2nd session: Coffee Shops, Computer Geeks, and Courseware Gurus : Sharing our space with non-library service providers
Presented by Jeffrey A. Franks and Lori J. Fielding from The University of Akron

This session traced the evolution over the years of the Bierce Library from just a library to include many other related & non-related departments of the university. I enjoyed the fact that they were careful to highlight both the positive outcomes and challenges of each evolution, but I wish they had spent a little more time talking about collaboration and how the evolution of the building also, in a way, has followed the way technology and its impact on libraries and evolved. It was good to see that different department can coexist within a library building.

3rd session: Lean, Mean Library Web Site Machine
Presented by Chris Sheetz, Susan Paul, & Ann Marie Smeraldi from Lorain County Community College

I liked this session for much the same reason that I liked the first one. In this case they were implementing a redesign of their website. This presentation took us through their process step-by-step including usability testing to identify problems, subsequent changes, more usability testing, full redesign, and evaluation. I really liked the way they described their methods of having the students use the smartboard setup so that they could observe without hovering directly over the person's shoulders. I'm glad they spent a good deal of time on their methodology because I think figuring out how to perform the usability testing can be the most difficult part.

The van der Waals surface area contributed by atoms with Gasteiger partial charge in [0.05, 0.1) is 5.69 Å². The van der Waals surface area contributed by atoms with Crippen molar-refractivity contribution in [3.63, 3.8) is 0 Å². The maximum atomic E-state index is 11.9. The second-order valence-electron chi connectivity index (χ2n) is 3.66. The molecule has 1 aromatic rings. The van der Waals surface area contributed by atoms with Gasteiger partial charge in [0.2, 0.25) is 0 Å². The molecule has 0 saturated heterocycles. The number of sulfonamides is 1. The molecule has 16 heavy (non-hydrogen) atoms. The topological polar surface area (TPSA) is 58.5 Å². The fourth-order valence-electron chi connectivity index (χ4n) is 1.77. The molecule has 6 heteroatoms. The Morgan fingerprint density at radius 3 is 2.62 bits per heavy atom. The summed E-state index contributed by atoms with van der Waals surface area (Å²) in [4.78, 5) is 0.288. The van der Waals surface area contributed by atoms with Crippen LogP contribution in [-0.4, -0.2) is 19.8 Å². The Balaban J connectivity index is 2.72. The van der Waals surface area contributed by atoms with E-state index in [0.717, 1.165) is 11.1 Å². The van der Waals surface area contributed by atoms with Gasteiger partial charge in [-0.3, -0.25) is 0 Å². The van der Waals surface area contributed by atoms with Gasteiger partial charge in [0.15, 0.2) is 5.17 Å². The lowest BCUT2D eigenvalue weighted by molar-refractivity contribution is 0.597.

4th session: Time to Clean out the Pantry
Presented by Laura Kinner, Lucy Duhon, & Alice Crosetto from the University of Toledo

I really enjoyed this session although it was overcrowded into a very hot & very small room. It was very matter-of-fact about the weeding process which is an integral part of collection development. They talked about why libraries weed and figuring out the criteria and guidlines to follow when weeding. Since I was bad and didn't take a collection development class in library school, I found a lot of this talk helpful. The new RCL (Resources for College Libraries) was mentioned during this session which I highly recommend taking a look at if you're interested in this subject. I was very glad to see that they included the benefits to weeding (Yes, Virginia, there are benefits!) as well as a bibliography for further exploration of some of the topics.